Case report

    A 79-year-old male patient presented with complaints of three episodes of hematuria over a period of 20 days along with generalized weakness without any significant loss of weight or appetite. The patient had a past history of coronary artery disease, type 2 diabetes mellitus, hypertension and chronic kidney disease. The patient had also undergone percutaneous coronary intervention and coronary artery bypass graft in the past. The general condition of the patient was good with an Eastern Cooperative Oncology Group performance status of 1. The clinical work-up included PSA and magnetic resonance (MR) urography. MR urography was suggestive of mass lesion involving the base of the bladder and prostate. The patient underwent post-transurethral resection of the bladder tumor and prostate. The post-procedure histopathological report showed morphological features of poorly differentiated adenocarcinoma. Metastatic work-up was performed (January 2018) using positron emission tomography-computed tomography (PET-CT) for determination of prostate-specific membrane antigen (PSMA), which showed slightly increased PSMA uptake in the base of urinary bladder and the adjacent prostate along with a large PSMA avid (suv max 8.0) hypodense liver lesion in segment VIII, measuring 8.4 cm × 6.2 cm [Figure 1]. Post-transurethral resection of the prostate changes were observed with dila ACC of prostate tion of urethra and air pocket along the anterior wall of the urinary bladder. Liver biopsy showed the morphological and IHC features consistent with polymorphic adenoid-basal carcinoma. To understand the histology further, IHC and biochemical evaluation was conducted for multiple markers. CK7 (keratin 7), CD117 (proto-oncogene c-Kit) and CKHMW (high-molecular-weight cytokeratin) were found to be positive, but PSA, CK20 (keratin 20), NK3 Homeobox 1 (NKX3.1), synaptophysin, chromogranin, and alpha-methylacyl-CoA racemase were negative. Ki-67 proliferation index was 25%-30%. In view of CD 117 positivity, the diagnosis of ACC was made; however, the origin of prostate or bladder was still not well defined due to negative PSA. Since, PSA was absent and since the primary bulk of tumor was in the bladder, the possibility of bladder ACC could not be ruled out, albeit a rare entity and never before reported in the literature. There is one report of asynchronous ACC of the prostate and transitional cell carcinoma of the urinary bladder in the literature; therefore, we kept it as a differential diagnosis[19].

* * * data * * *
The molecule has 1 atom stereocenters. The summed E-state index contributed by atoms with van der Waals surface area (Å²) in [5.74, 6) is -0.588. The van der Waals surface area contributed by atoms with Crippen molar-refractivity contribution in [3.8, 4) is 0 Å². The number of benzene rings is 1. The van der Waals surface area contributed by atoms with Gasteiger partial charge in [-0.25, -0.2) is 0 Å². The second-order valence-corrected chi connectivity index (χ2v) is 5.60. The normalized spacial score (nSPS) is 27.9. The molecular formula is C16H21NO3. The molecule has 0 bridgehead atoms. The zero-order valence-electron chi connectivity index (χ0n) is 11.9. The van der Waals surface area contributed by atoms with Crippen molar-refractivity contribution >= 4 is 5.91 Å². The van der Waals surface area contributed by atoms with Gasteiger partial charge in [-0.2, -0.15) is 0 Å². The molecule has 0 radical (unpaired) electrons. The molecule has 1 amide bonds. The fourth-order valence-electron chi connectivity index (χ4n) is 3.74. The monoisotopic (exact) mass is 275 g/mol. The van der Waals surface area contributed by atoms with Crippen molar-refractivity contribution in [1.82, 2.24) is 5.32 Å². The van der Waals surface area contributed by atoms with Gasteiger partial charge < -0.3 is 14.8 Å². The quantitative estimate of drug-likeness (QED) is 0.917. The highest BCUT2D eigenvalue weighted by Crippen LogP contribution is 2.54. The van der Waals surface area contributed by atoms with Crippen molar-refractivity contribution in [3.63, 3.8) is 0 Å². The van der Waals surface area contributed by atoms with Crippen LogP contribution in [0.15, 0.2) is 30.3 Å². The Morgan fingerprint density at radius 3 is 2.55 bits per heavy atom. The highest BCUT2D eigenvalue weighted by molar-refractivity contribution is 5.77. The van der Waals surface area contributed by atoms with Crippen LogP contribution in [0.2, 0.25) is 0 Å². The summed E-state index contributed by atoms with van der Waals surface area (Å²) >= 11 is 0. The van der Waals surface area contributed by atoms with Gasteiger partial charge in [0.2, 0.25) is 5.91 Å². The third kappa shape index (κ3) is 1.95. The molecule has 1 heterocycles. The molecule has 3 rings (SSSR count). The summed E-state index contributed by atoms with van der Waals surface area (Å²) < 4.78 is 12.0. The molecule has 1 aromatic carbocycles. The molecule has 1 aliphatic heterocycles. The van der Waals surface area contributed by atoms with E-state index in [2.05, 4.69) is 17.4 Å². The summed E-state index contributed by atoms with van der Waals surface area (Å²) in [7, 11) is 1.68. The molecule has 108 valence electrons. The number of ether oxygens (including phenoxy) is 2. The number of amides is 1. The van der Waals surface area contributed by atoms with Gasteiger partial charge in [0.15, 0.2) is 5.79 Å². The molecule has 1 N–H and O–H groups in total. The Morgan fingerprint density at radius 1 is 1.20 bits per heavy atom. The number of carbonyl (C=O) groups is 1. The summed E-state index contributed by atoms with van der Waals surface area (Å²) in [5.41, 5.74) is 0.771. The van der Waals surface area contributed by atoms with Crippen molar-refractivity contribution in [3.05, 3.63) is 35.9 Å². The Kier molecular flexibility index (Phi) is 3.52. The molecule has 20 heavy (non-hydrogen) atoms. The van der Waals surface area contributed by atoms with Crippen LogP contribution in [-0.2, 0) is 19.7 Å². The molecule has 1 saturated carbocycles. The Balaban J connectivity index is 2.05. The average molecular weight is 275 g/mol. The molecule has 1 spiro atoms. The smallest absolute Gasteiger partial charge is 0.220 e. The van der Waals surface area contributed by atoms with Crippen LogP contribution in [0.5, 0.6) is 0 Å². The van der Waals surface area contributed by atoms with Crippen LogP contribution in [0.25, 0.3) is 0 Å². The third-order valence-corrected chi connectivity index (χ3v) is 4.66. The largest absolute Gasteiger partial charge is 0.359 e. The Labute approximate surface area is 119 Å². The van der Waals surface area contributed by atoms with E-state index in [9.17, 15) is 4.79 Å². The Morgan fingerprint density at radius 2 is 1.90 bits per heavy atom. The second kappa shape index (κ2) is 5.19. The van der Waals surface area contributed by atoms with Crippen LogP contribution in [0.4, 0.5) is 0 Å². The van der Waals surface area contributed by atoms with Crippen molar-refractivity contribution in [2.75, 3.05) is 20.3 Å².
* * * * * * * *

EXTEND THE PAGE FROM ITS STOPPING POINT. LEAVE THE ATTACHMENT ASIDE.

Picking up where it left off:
Figure 1. Baseline CT image (January 2018) showing slightly increased prostate-specific membrane antigen (PSMA) uptake in the base of urinary bladder and the adjacent prostate along with a large PSMA avid hypodense liver lesion in segment VIII

    PSMA avidity can also be present in poorly differentiated carcinomas irrespective of PSA expression on tumor cells. In view of metastatic disease, we decided to offer chemotherapy to the patient; however, deciding which chemotherapy to offer was still a matter of debate. Based on the clinical differentials, the patient could have been offered either the bladder-based chemotherapy on lines of bladder cancer (gemcitabine + platinum) or docetaxel for prostate origin.